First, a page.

Ryle then attempts to show that the "official doctrine" of mind/body dualism is false by asserting that it confuses two logical-types, or categories, as being compatible: "it represents the facts of mental life as if they belonged to one logical type/category, when they actually belong to another. The dogma is therefore a philosopher's myth."

Arthur Koestler[edit]

Arthur Koestler brought Ryle's concept to wider attention in his 1967 book The Ghost in the Machine.[7] The book's main focus is the movement of mankind towards self-destruction, particularly in the nuclear arms arena. It is particularly critical of the behaviourist theory of B. F. Skinner.

One of the book's central concepts is that, as the human brain has grown, it has built upon earlier, more primitive brain structures, and that this is the eponymous "ghost in the machine." Koestler's theory is that at times these structures can overpower higher logical functions, and are responsible for hate, anger and other such destructive impulses.

In popular culture[edit]

  • Ghost in the Machine (1981) is the title of The Police's fourth studio album; much of the material on the album was inspired by Arthur Koestler's "The Ghost in the Machine".
  • 2010: Odyssey Two (1982), by Arthur C. Clarke, contains a chapter called "Ghost in the Machine", referring to the virtual consciousness inside a computer.
  • In season 3 of The Transformers (1986), an episode titled "Ghost In The Machine" focuses on the ghost of Starscream, who possesses Scourge, Astrotrain, and Trypticon in a scheme to get Unicron to recreate his body. In this case it is a literal ghost inside literal machines (robots).
  • Ghost in the Shell, a Japanese manga and anime series created by Masamune Shirow starting in 1989, takes place in a future wherein computer technology has evolved to be able to interface with the human brain, making artificial intelligence and cyber-brains indistinguishable from organic brains. The protagonist, Major Motoko Kusanagi, has a body that is completely cybernetic, with her brain being the only part of her that is still human. Shirow adapted the title from Arthur Koestler's 1967 book The Ghost in the Machine.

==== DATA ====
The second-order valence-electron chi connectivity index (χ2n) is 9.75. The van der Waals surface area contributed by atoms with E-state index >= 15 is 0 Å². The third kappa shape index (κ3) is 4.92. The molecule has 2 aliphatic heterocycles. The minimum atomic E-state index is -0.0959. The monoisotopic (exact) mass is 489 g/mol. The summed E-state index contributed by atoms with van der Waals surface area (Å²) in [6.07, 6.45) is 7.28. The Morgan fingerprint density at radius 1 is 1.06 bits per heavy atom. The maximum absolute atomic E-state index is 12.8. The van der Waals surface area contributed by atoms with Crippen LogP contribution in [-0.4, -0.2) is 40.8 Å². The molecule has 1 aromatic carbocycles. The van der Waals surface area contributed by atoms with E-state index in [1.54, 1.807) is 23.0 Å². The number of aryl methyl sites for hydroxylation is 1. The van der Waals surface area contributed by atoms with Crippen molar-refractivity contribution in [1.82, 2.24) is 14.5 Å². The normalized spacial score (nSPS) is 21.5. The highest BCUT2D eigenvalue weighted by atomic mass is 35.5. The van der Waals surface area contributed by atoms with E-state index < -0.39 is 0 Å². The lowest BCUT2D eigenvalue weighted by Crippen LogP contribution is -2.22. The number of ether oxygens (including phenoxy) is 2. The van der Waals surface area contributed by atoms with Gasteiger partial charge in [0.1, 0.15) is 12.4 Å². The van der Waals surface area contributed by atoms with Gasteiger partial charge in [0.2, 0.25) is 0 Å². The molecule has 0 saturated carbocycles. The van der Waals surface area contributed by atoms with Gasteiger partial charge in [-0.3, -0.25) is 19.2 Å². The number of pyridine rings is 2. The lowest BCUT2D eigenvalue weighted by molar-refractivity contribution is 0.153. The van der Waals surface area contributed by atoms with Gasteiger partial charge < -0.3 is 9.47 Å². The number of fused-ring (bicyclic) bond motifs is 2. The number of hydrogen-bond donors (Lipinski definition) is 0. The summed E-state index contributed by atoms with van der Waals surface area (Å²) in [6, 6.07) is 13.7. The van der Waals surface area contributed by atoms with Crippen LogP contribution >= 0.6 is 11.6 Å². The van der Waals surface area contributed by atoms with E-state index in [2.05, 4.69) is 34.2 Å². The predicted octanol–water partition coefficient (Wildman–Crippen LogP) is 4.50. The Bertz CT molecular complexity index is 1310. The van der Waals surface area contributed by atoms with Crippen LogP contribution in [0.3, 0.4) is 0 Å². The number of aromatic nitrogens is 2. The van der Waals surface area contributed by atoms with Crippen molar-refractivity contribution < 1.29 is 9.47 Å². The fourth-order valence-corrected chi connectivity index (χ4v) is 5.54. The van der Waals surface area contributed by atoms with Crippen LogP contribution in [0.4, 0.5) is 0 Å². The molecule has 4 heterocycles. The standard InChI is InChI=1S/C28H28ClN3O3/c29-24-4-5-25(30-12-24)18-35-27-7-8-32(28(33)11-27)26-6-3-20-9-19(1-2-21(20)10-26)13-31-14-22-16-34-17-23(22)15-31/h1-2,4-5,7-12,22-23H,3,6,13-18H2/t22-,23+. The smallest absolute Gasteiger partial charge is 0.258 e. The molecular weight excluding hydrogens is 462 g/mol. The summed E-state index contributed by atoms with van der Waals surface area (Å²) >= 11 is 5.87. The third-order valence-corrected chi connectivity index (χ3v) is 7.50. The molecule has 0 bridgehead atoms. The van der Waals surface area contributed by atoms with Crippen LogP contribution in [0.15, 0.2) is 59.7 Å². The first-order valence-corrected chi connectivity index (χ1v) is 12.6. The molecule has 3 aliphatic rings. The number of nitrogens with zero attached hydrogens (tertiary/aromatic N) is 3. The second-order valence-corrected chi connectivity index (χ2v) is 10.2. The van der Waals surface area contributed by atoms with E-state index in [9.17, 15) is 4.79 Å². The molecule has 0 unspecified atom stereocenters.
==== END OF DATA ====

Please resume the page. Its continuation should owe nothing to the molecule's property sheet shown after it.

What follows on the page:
• In The Dark Tower III: The Waste Lands (1991), author Stephen King uses the concept of the ghost in the machine to refer to his character Blaine the Mono, the train with a split mind that runs the town of Lud.
  • In Johnny Mnemonic (1995), a central character uses the phrase "ghost in the machine" to refer to a virtual consciousness of a dead person that can still exist inside a computer and interact with the outside world.
  • In I, Robot (2004), Dr. Alfred Lanning, who is a central character, uses the phrase "ghosts in the machine" to refer to the process of artificial intelligence unexpectedly evolving past its original intended purpose.

See also[edit]



  1. ^ a b Ryle, Gilbert. 1949. "Descartes' Myth." In The Concept of Mind. London: Hutchinson.
  2. ^ Tanney, Julia "Gilbert Ryle", in Stanford Encyclopedia of Philosophy; Dec 18, 2007; substantive revision Mon Nov 2, 2009 (accessed Oct. 30, 2012)
  3. ^ de Morais Ribeiro, Henrique. 10–15 August 1998. "On the Philosophy of Cognitive Science." Proceedings of the 20th World Congress of Philosophy, Boston, MA: World Congress of Philosophy. Accessed 29 October 2012.
  4. ^ Jones, Roger. 2008. "Philosophy of Mind, Introduction to Philosophy since the Enlightenment." accessed 30 October 2012.
  5. ^ Ryle, Gilbert. [1949] 2002. The Concept of Mind. Chicago: The University of Chicago Press. p. 11.
  6. ^ Cottingham, John G. 1996. Western Philosophy: An Anthology, Blackwell Philosophy Anthologies 10. Wiley. ISBN 9780631186274. p. 189.
  7. ^ Koestler, Arthur. 1967. The Ghost in the Machine.

Primary sources[edit]